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16, " Resigned September 19, 1863.

16, " 1'romoted to Captain.

Promoted to Captain November 15,1862.

29, 1863 Promoted to Captain.
2», " Promoted to Captain.
9, 1864 Promoted to Captain.
9, " Resigned September 24, 1S64.
18. " Promoted to Captain.

Detached at own request.

Promoted to Captain.

Never a member of regiment.

Died of wounds September 28, 1864.

On detached duty.

Promoted to Captain.

Promoted to Captain.

Promoted to Captain.

Mustered out with regiment.

Mustered out with regiment.


Mustered out with regiment.

Mustered out with regiment.
Mustered out with reeini"nt.
Mustered out with regiment.


Resigned August 14, 1862.

Promoted to 1st Lieutenant.

Resigned February 11, 1862.

Resigned December 19, 1862.

Promoted to 1st Lieutenant.


Kesism-d November 26, 1862.

Promoted to 1st Lieutenant December 21, '61

Mustered out December 12, 1861.

Promoted to 1st Lieutenant.

Promoted to 1st Lieutenant.

Promoted to 1st Lieutenant.

Promoted to 1st Lieutenant.

Promoted to 1st Lieutenant.

Promoted to 1st Lieutenant.

Promoted to 1st Lieutenant.

Promoted to 1st Lieutenant.

Killed in action.

Died of wounds September 1, 1864.

Died nt Lookout Mountain September 24, '64.

Resigned August 1, 1864.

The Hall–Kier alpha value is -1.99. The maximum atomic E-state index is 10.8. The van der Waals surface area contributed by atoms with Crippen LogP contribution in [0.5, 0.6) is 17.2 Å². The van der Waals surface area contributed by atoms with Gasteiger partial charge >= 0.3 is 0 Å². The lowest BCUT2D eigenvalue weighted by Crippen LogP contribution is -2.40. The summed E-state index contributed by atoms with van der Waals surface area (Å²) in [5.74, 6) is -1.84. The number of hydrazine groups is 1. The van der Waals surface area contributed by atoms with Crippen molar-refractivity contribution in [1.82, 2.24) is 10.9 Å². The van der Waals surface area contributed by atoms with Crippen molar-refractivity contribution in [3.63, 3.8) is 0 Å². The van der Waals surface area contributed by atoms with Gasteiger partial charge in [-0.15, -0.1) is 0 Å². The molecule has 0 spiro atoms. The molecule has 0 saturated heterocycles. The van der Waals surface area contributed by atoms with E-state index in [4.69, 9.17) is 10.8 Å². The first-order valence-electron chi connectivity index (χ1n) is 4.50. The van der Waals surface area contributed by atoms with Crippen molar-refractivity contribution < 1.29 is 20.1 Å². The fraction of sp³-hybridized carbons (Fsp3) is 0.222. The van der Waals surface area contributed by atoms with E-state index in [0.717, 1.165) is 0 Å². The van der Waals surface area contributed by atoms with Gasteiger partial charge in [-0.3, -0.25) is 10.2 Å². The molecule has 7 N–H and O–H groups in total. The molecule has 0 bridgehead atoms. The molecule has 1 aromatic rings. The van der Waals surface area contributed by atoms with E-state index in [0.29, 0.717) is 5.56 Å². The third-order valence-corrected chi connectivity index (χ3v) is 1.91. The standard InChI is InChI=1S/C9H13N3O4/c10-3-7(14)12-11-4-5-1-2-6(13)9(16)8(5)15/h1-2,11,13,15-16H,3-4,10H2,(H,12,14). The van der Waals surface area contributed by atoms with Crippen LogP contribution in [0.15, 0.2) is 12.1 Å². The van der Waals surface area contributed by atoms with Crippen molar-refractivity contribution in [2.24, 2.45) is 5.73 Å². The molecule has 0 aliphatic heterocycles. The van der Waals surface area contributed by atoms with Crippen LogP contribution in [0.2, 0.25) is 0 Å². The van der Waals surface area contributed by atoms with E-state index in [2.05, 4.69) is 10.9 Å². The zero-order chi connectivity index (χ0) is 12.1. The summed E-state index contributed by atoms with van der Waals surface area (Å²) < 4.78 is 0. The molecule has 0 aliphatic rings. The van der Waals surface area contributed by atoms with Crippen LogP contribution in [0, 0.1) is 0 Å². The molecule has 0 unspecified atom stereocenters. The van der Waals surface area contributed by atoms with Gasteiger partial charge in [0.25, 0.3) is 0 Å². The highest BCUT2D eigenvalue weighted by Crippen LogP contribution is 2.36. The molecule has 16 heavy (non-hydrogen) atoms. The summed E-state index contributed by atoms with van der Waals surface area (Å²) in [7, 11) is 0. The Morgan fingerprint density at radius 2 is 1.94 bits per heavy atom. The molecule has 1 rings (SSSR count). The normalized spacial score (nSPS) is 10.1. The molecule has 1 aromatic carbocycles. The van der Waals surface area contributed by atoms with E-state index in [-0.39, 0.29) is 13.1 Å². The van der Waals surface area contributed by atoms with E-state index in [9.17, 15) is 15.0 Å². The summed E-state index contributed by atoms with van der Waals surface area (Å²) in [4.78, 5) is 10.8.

Tendered resignation.

Promoted to 1st Lieutenant.







16, 1863
16, "
16, "

6, 1864



THERE are but few of the original records of the three-months' regiments preserved. In
fact, the majority had no special record further than the disabilities and sometimes actual
sufferings of an illy-appointed encampment.

After the first burst of patriotic indignation had expended itself, and was rendered futile by
the want of system, large bodies of men, intended as the nuclei of regiments, lay in camp, often
for weeks, awaiting muster into the service, and sometimes actually suffering for food and adequate
sbelter. These delays disgusted the recruits and damaged the service to an extent almost irre-
trievable. But, in the face of all these impediments, some regiments filled up immediately and
presented themselves to the State ready for immediate service. Among these was the Fourteenth
Ohio. It was raised in the Tenth Congressional District of Ohio, in and around Toledo.

The President's Proclamation for seventy-five thousand men was responded to here just as it
was in all parts of the State. Nearly one-half who offered their services had to be refused. In
less than three days the Fourteenth Ohio was ready for the field, and on the 25th day of April,
1861, (just twelve days after the firing on Fort Sumter), it started from Toledo for Camp Taylor,
near Cleveland, where it was thoroughly drilled and its organization completed. On the 18th of
May the regiment was transferred from the State to the General Government.

The regiment left Cleveland on the 22d day of May for Columbus, there received their arms
and accouterments, and on the same day started for Zanesville, Ohio ; arrived at 1 P. M. on the
23d and immediately embarked for Marietta ; occupied Camp Putnam until the 27th of May, then
was ordered to embark for Parkersburg, Va., at which place it landed without opposition, and for
the first time the regimental flag of the Fourteenth was unfurled in the enemy's country. Imme-
diately on its arrival one company was double-quicked along the line of the Ealtimore and Ohio
Railroad, the bridges of which were being fired by retreating Rebels as a signal of the arrival of